The Nature of Facebook Friendships and Voyeurism
Once a Facebooker has constructed his profile, carefully presenting himself to the world, he is set free in a cyberworld of friends, groups, games, and light-hearted discussions. It’s no wonder, then, that Facebook is the favored online hangout of teens and college kids, what could be called the greatest time-waster since 2004 (the year of its birth). The question becomes: what is the nature of human interaction on social-networking sites? There are preferred ways to communicate on Facebook, almost a series of unspoken rules that govern online interaction. If there are different procedures on Facebook—“friending” and “unfriending,” lurking and Facebook stalking—then I have to wonder if there’s a marked difference between Facebook friendships and their real-life counterparts.
"I don't want to feel alone"
The 20th century brought revolutionary advancements in almost every aspect of human life—transportation, technology, medicine, and health. With these changes came new concerns about the way people socialize. In the olden days, families generally stayed together; neighbors knew one another; and small towns were hubs of intimate relationships. But when people became more mobile, free to spread to the corners of the globe, some feared that society would become impersonal, people isolated from one another.
In The New York Times, Clive Thompson described the emerging popularity of social-networking sites as a “reaction to social isolation, the modern American disconnectedness.” People either have to travel extensively for work, or they work from home. With TVs, computers, and websites that let people order groceries to be delivered right to their door, it has become frighteningly feasible never to have to leave the house. Ironically, the same people can turn to Internet tools like Facebook and Twitter to “feel less alone.”
Facebook stalking, loitering, and voyeurism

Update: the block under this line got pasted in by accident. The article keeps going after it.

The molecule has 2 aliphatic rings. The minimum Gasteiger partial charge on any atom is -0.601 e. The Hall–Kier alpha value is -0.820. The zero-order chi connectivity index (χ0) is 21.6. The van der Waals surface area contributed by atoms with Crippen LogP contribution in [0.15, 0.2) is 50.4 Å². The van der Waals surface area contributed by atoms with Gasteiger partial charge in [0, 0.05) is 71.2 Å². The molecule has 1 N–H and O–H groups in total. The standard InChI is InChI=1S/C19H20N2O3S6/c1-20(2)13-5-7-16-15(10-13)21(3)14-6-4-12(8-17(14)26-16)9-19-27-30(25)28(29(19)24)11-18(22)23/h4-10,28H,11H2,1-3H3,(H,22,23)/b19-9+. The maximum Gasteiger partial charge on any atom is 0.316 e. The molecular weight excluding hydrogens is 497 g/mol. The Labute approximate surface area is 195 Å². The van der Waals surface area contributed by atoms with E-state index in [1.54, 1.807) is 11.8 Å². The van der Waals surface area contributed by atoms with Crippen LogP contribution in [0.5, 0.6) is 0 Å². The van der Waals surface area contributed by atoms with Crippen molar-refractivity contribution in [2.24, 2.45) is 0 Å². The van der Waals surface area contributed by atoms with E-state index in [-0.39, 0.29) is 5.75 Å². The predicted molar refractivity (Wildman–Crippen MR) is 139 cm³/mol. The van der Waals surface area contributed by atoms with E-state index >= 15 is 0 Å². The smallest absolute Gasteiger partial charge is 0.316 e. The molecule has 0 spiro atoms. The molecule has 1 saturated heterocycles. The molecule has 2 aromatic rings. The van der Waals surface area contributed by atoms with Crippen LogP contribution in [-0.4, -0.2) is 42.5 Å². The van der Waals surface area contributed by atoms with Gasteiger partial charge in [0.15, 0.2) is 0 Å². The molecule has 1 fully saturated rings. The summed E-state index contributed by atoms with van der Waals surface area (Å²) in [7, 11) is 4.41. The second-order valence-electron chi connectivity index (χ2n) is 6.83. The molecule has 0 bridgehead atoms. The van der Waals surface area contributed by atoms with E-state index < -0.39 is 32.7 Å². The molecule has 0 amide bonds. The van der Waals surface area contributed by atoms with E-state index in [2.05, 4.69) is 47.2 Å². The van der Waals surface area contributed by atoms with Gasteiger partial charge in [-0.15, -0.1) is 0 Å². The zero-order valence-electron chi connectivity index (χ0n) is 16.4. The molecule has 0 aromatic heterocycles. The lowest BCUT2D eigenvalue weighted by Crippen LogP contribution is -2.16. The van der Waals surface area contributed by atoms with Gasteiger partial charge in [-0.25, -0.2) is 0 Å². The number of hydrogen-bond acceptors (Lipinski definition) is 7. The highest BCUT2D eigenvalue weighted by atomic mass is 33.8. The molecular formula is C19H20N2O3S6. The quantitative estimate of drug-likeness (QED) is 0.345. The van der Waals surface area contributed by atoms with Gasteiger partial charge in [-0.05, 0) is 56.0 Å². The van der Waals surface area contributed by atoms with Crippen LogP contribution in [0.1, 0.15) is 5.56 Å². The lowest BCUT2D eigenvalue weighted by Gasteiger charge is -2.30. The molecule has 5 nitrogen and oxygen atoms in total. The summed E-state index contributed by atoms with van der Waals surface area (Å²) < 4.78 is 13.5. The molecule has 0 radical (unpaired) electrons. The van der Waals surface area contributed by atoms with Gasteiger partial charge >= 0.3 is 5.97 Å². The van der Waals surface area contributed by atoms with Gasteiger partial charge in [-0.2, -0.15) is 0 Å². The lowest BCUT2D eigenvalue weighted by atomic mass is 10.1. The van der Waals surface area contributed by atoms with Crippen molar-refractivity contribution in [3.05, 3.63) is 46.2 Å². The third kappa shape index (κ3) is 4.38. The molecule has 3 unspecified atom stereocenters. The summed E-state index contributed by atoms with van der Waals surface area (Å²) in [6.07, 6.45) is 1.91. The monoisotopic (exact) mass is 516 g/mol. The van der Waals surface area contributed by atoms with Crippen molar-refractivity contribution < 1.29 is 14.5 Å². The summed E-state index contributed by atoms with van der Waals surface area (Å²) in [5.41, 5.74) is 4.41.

Kevin Smith’s film Mallrats, about disaffected youth loitering in the mall all day, has the tagline: “They’re not there to shop. They’re not there to work. They’re just there.” The tagline could apply to most Facebookers. Duncan Watts, a sociologist at Columbia University, likens using social networking sites to hanging out at the mall: “there’s a certain lack of purpose to just hanging out in public, and it’s hard to justify if you don’t have a lot of free time” (qtd. in Cassidy). In a sense, Facebook has become the “de facto public commons” of the 21st century.
If you thought living in a tight-knit community meant no privacy, with everyone knowing every bit of juicy gossip about everyone else, then imagine what it’s like on Facebook. With the News Feed feature, users can instantly see every new nugget of information about their friends. News Feed is, as Thompson put it, “a single page that—like a social gazette from the 18th century—delivered a long list of up-to-the-minute gossip about their friends, around the clock, all in one place.” It’s as if people took the fears of social isolation and ran in the opposite direction, embracing an intense, albeit different, mode of social interaction.
One girl said about observing her peers on Facebook: “‘Facebook is extremely voyeuristic—there’s something great, and at the same time, creepy, about knowing when someone you haven’t talked to in 5 years broke up with a boyfriend who you never even met’” (qtd. in Pempek et al. 235). Watts explained that people today are so used to the idea that everyone is connected online that it’s no longer surprising. “If I had to guess why sites like Facebook are so popular, I would say it doesn’t have anything to do with networking at all,” he said. “It’s voyeurism and exhibitionism. People like to express themselves, and they are curious about other people” (qtd. in Cassidy).